What is the probability that a number chosen between 1 and 10 is rational?

Does a subset of $R$ contain equal number of rational and irrational numbers? How to prove?

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Your title doesn't match your body. Which question do you mean to ask? – Chris Eagle Jan 4 '13 at 13:50
I thought the probabilty must be 1/2. I am asking whether it is. – Swapnanil Saha Jan 4 '13 at 13:51
That's the title of your question, but not the body of your question. – Thomas Andrews Jan 4 '13 at 14:00

1 Answer

You have asked two different questions.

A number chosen uniformly at random between 1 and 10 has probability zero of being rational.

An interval of reals contains a countable infinity of rationals, an uncountable (i.e., much larger) infinity of irrationals. The rationals have measure (i.e., length) zero; all the measure is in the irrationals.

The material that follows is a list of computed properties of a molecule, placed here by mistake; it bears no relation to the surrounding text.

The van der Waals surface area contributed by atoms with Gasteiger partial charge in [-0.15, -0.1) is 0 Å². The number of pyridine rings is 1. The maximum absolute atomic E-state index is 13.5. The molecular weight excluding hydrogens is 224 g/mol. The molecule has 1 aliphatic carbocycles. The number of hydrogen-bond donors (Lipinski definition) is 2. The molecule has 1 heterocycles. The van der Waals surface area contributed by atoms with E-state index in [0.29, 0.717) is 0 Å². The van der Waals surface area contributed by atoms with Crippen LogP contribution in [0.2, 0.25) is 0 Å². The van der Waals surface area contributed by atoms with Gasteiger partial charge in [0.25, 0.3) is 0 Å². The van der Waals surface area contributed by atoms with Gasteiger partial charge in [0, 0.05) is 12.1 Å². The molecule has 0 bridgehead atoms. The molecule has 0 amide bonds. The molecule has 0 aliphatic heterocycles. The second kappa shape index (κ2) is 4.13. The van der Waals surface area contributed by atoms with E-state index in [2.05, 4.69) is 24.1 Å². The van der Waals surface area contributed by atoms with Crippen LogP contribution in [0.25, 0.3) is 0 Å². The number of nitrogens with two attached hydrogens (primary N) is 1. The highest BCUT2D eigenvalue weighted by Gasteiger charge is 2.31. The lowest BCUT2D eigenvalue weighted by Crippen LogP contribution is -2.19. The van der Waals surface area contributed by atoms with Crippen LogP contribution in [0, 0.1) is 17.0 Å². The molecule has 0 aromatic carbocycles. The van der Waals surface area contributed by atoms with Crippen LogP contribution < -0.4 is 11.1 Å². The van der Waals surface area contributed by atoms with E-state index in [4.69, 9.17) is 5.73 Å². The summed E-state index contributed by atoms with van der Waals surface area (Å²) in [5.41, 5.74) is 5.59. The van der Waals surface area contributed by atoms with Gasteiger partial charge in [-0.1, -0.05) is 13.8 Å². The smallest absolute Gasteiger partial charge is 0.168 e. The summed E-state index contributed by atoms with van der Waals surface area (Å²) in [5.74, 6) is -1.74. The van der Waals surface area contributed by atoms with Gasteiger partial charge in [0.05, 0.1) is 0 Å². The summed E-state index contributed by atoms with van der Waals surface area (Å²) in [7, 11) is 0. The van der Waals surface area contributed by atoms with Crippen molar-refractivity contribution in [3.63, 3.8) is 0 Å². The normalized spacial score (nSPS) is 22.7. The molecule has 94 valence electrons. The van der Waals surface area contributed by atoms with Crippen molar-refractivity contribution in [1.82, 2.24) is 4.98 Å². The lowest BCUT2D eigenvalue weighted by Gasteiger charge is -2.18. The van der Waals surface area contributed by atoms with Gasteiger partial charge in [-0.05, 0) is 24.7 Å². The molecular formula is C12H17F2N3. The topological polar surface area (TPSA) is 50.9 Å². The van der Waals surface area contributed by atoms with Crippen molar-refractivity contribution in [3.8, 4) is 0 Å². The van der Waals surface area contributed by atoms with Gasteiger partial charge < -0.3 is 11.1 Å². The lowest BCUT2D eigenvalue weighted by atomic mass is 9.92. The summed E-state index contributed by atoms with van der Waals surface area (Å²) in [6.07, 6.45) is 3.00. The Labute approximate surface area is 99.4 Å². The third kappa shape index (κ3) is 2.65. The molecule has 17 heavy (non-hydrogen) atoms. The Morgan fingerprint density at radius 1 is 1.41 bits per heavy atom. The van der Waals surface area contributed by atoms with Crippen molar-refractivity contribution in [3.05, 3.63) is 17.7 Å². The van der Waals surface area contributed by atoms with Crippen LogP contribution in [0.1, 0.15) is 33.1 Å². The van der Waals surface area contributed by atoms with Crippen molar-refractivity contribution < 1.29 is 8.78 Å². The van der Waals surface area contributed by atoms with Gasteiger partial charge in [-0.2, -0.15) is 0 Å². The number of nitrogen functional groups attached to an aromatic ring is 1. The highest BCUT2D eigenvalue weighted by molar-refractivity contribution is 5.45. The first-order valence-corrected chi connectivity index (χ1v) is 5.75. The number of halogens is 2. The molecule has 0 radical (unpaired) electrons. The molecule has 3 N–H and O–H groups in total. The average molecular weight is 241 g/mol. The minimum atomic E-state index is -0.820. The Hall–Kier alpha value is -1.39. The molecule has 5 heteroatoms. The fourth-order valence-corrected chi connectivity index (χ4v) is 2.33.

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This is what I was asking. I have heard that there are more irrationals than rationals. But how do I show this? – Swapnanil Saha Jan 4 '13 at 13:53
That is yet a third different question, @SwapnanilSaha :) – Thomas Andrews Jan 4 '13 at 14:02
Swapnanil, I don't want to write out the whole story, for a couple of reasons. One, I'm sure it has been done on this site before --- see the "Related" questions on the right side of this page? There are a few that ask about the relations between rationals and irrationals. Two, I think the answer I have given has given you enough keyphrases to type into the internet to see what turns up. If you do that and all the sites are hard to understand, come back with a question about the place where you get stuck. – Gerry Myerson Jan 4 '13 at 14:13
Thank you Gerry. – Swapnanil Saha Jan 8 '13 at 18:30